Asset finance: Weathering the storm

Many businesses are looking to invest in new equipment this year as they focus on growth and recovery following the challenges of 2020

Asset finance: Weathering the storm

If you could turn an office upside down and shake it, anything that fell out could be financed.”

That’s how someone once described asset finance to the head of aggregation at Specialist Finance Group, Blake Buchanan.

Asset finance is going to be a big opportunity in the commercial lending space this year as businesses recover from the effects of COVID-19.

According to a survey from ACA Research, 22% of businesses are looking at increasing their business spending or capital investments. Among those planning to purchase assets for their businesses, 43% are seeking to invest in IT/office equipment, including hardware and software.

Vehicles – which are often front of mind when thinking of asset finance – were the next most popular items businesses were expecting to spend money on. Seventeen per cent said they were planning to buy passenger vehicles, including SUVs; 11% were looking to purchase light commercial vehicles, including utes, vans, and minibuses; and 19% wanted to invest in other types of vehicles, equipment, machinery or plant.

Reflecting on the asset finance space in 2020, Buchanan says it was interesting to see two very different results in terms of the impact on businesses.

“Some people spoke about JobKeeper being the only thing keeping them afloat, but then others were booming, such as mortgage and finance brokers. This presented different challenges but also opportunities for each,” he says.

For those businesses that suffered a loss of trade or even had to close their doors, there was an opportunity to reflect and potentially modify the way they did business, which many did successfully.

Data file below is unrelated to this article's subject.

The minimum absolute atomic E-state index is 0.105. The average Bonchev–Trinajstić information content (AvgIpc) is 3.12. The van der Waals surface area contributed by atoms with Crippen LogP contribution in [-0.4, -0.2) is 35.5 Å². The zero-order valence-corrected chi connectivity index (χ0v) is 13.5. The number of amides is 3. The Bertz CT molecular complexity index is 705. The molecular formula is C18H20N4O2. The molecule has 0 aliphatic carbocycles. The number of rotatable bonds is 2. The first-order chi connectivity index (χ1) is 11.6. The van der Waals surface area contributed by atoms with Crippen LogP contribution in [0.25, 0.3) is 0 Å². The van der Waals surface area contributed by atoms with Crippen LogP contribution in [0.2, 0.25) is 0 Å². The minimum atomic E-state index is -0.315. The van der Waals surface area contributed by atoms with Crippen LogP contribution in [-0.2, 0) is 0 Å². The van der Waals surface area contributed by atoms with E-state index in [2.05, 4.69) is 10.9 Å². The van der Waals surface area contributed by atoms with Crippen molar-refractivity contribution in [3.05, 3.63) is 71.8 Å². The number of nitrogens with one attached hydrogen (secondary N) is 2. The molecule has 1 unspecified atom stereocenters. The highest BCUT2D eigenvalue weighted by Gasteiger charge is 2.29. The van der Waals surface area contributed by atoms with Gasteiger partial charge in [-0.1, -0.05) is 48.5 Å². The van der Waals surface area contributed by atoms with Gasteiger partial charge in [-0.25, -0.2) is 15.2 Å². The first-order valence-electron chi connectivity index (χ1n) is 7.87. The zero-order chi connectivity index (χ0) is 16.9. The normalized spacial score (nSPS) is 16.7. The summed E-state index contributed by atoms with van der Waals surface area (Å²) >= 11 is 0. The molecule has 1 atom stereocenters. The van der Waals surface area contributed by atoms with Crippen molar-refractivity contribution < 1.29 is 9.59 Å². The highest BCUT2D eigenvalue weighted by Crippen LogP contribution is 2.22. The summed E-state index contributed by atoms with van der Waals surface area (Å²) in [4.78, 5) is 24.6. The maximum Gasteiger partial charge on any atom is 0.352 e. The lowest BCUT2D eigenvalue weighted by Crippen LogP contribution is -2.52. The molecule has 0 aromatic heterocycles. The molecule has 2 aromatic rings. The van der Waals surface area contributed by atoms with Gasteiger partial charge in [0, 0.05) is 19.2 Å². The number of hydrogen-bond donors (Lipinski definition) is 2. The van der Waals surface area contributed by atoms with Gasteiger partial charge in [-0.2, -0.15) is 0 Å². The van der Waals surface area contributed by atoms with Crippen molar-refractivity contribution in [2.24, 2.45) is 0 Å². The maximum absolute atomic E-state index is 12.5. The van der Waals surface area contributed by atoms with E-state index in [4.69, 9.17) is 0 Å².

While demand for asset finance dropped at the start of COVID, it bounced back to greater than normal levels “fairly quickly”, says Buchanan. However, the supply of assets is still delayed in many areas, depending on where they are coming from.

Thanks to border restrictions and closures, items coming from overseas have been held up, he says, and there is also a backlog of demand for vehicle purchases in particular as many factories are in locations where hard shutdowns were put in place. This has slowed down some transactions, but business in other areas has made up for this.

Economic recovery a pathway for brokers

Confidence is now up, and cities like Sydney are almost as busy as pre-COVID levels; employment levels are rising, broker market share is on the rise, and demand for finance has not waned.

“This points to a stable short- to medium-term recovery but is dependent on things going well, with no more mass and lengthy shutdowns,” Buchanan says.

For mortgage brokers, he believes the opportunity is always there to diversify their offerings – not just in the current market. Buchanan warns, however, that it is rare that a broker can perfect their expertise across the residential, asset and commercial finance sectors. Instead, those that have excellent diversified offerings usually achieve this through partnerships or by employing experts in the field.

“The first step towards diversification of your business is education. Brokers need to be skilled to a level where they can identify opportunities to assist their clients in these areas,” Buchanan says.

“A perfect example might come up with a home loan application from a self-employed client. In their A&L there may be a vehicle under the business that is four years old. Is it likely that they will need finance for a new vehicle soon to take advantage of some tax incentives or as the vehicle depreciation schedule is at an end?